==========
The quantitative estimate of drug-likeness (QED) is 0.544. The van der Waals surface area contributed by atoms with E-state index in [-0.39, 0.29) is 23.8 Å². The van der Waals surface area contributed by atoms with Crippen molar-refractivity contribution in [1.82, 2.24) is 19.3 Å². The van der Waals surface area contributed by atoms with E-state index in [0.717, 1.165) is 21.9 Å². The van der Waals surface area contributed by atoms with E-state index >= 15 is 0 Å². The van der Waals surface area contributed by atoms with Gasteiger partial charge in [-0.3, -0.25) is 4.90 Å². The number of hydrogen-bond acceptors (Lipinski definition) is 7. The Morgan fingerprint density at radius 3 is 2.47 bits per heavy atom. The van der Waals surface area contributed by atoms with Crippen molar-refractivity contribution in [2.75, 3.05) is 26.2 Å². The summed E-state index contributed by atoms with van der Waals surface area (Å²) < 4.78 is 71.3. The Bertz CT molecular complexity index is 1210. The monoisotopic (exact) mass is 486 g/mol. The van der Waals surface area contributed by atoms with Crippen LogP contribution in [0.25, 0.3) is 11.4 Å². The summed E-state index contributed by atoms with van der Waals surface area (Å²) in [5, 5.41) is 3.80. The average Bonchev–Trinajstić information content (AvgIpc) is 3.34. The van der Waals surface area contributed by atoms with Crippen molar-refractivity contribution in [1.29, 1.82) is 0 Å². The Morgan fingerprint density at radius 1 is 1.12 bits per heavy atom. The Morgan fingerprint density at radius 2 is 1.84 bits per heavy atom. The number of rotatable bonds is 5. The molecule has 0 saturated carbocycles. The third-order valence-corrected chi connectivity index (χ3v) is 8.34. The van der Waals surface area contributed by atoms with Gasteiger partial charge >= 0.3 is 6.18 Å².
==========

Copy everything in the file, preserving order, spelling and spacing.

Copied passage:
The quantitative estimate of drug-likeness (QED) is 0.544. The van der Waals surface area contributed by atoms with E-state index in [-0.39, 0.29) is 23.8 Å². The van der Waals surface area contributed by atoms with Crippen molar-refractivity contribution in [1.82, 2.24) is 19.3 Å². The van der Waals surface area contributed by atoms with E-state index in [0.717, 1.165) is 21.9 Å². The van der Waals surface area contributed by atoms with E-state index >= 15 is 0 Å². The van der Waals surface area contributed by atoms with Gasteiger partial charge in [-0.3, -0.25) is 4.90 Å². The number of hydrogen-bond acceptors (Lipinski definition) is 7. The Morgan fingerprint density at radius 3 is 2.47 bits per heavy atom. The van der Waals surface area contributed by atoms with Crippen molar-refractivity contribution in [2.75, 3.05) is 26.2 Å². The summed E-state index contributed by atoms with van der Waals surface area (Å²) < 4.78 is 71.3. The Bertz CT molecular complexity index is 1210. The monoisotopic (exact) mass is 486 g/mol. The van der Waals surface area contributed by atoms with Crippen LogP contribution in [0.25, 0.3) is 11.4 Å². The summed E-state index contributed by atoms with van der Waals surface area (Å²) in [5, 5.41) is 3.80. The average Bonchev–Trinajstić information content (AvgIpc) is 3.34. The van der Waals surface area contributed by atoms with Crippen molar-refractivity contribution in [1.29, 1.82) is 0 Å². The Morgan fingerprint density at radius 1 is 1.12 bits per heavy atom. The Morgan fingerprint density at radius 2 is 1.84 bits per heavy atom. The number of rotatable bonds is 5. The molecule has 0 saturated carbocycles. The third-order valence-corrected chi connectivity index (χ3v) is 8.34. The van der Waals surface area contributed by atoms with Gasteiger partial charge >= 0.3 is 6.18 Å².